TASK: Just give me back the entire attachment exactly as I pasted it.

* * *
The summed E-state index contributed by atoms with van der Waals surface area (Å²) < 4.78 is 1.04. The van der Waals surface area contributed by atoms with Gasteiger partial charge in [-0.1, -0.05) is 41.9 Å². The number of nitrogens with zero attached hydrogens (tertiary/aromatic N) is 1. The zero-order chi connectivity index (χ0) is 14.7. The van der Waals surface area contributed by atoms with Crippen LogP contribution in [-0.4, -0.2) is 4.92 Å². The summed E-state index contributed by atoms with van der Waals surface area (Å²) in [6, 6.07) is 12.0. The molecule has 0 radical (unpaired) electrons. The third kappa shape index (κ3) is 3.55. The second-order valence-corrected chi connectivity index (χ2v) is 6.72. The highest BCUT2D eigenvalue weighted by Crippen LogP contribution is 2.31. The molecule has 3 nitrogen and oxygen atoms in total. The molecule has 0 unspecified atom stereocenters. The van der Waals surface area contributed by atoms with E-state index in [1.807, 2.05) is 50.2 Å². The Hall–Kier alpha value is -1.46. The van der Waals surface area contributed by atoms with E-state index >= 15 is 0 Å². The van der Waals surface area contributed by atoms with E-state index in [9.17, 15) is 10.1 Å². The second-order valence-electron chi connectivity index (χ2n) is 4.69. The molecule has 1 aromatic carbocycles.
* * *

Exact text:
The summed E-state index contributed by atoms with van der Waals surface area (Å²) < 4.78 is 1.04. The van der Waals surface area contributed by atoms with Gasteiger partial charge in [-0.1, -0.05) is 41.9 Å². The number of nitrogens with zero attached hydrogens (tertiary/aromatic N) is 1. The zero-order chi connectivity index (χ0) is 14.7. The van der Waals surface area contributed by atoms with Crippen LogP contribution in [-0.4, -0.2) is 4.92 Å². The summed E-state index contributed by atoms with van der Waals surface area (Å²) in [6, 6.07) is 12.0. The molecule has 0 radical (unpaired) electrons. The third kappa shape index (κ3) is 3.55. The second-order valence-corrected chi connectivity index (χ2v) is 6.72. The highest BCUT2D eigenvalue weighted by Crippen LogP contribution is 2.31. The molecule has 3 nitrogen and oxygen atoms in total. The molecule has 0 unspecified atom stereocenters. The van der Waals surface area contributed by atoms with E-state index in [1.807, 2.05) is 50.2 Å². The Hall–Kier alpha value is -1.46. The van der Waals surface area contributed by atoms with E-state index >= 15 is 0 Å². The van der Waals surface area contributed by atoms with E-state index in [9.17, 15) is 10.1 Å². The second-order valence-electron chi connectivity index (χ2n) is 4.69. The molecule has 1 aromatic carbocycles.